NASA’s Origins, Spectral Interpretation, Resource Identification, Security-Regolith Explorer (OSIRIS-REx) spacecraft entered orbit around an asteroid, Bennu, the smallest object ever to be circled by a human-made spaceship. The spacecraft, 110 million kilometres away, carried out a single, eight-second burn of its thrusters on Monday. The spacecraft is the first-ever US mission designed to visit an asteroid and return a sample of its dust back to Earth. "Entering orbit around Bennu is an amazing accomplishment that our team has been planning for years," said Dante Lauretta, OSIRIS-REx principal investigator at the University of Arizona, Tucson. The spacecraft is orbiting Bennu about a mile from its centre.
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It's official! I'm in orbit around #asteroid Bennu -- now the smallest body ever orbited by a spacecraft. My snug path around the asteroid also sets a new record for the closest orbit of a planetary body by any spacecraft. #HappyNewYear, indeed! More ➡️ https://t.co/fwL3FEVU9m pic.twitter.com/ceavR7ju6i— NASA's OSIRIS-REx (@OSIRISREx) December 31, 2018
"Bennu has a gravity force only five-millionths as strong as Earth's,” NASA said. Each orbit by OSIRIS-REx will take 62 hours. Bennu is also considered potentially dangerous. It poses a slight risk -- a one in 2,700 chance of colliding with Earth in 2135.
The spacecraft is aimed to at least collect 60g of dust and gravel. However, Osiris-Rex won’t be landing on asteroid Bennu but, rather use 3-metre mechanical arm to vacuum up particles in 2020. The spacecraft will head towards Earth in 2021.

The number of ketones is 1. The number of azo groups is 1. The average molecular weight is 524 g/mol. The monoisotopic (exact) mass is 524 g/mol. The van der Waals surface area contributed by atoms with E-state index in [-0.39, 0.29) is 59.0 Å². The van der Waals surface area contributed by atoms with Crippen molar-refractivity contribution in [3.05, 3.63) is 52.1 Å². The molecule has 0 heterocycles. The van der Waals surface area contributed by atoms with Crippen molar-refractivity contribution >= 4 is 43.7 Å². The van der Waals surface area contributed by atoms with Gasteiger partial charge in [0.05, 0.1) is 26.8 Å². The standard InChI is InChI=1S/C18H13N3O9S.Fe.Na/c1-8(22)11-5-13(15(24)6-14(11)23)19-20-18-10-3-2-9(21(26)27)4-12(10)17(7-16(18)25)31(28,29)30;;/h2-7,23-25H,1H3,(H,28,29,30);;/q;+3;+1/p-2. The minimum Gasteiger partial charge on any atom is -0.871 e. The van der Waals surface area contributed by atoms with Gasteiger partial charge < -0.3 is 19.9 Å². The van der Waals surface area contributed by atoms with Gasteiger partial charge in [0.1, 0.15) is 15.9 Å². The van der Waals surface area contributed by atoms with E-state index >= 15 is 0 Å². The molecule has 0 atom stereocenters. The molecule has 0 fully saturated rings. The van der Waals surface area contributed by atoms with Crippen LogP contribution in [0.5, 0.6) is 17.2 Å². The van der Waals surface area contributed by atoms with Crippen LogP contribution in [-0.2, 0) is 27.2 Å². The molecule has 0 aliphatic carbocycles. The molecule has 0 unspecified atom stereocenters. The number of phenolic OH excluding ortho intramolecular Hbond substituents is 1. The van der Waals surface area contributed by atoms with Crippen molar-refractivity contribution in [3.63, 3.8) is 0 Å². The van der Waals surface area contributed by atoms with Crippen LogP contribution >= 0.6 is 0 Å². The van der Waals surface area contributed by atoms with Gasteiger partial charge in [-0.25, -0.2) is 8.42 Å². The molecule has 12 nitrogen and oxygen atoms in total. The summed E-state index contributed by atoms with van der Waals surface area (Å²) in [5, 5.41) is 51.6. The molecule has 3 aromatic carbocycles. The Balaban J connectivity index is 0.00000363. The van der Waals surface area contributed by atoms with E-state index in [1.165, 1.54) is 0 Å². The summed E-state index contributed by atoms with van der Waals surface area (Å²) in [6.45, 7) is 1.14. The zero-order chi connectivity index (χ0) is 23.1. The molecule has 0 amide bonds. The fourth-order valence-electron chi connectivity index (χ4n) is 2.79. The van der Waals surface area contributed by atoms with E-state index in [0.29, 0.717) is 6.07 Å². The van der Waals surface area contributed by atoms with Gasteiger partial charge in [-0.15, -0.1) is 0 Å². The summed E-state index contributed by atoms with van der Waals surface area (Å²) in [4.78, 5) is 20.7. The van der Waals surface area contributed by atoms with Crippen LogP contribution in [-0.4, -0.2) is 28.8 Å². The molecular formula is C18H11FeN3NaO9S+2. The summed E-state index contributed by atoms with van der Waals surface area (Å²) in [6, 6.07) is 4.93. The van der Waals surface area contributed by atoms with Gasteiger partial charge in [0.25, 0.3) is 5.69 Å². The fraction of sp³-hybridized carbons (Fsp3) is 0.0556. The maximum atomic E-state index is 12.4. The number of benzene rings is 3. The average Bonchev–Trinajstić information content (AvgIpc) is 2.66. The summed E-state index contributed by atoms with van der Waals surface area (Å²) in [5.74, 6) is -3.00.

On August 17, spacecraft’s PolyCam camera obtained the image from a distance of 2.2 million kilometres.
At Bennu, the spacecraft spent the first-month performing fly-by of Bennu’s north pole, equator and south pole, at distances ranging between 11.8 and 4.4 miles (19 and 7 km) from the asteroid. The spacecraft will extensively survey the asteroid before the mission team identifies two possible sample sites, which will allow the team to pick one for sample collection, scheduled for July 2020. After the sample collection, the spacecraft will head back towards Earth before ejecting the “Sample Return Capsule” for landing in the Utah desert in September 2023.
The name of the spacecraft and asteroid come from Egyptian mythology. Osiris is the god of the afterlife, while Bennu represents the heron and creation.
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In 2010, Japanese space agency JAXA’s Hayabusa spacecraft crash-landed into the surface of its target asteroid and managed to return a few micrograms of material. Hence proving sample collection from an asteroid is possible.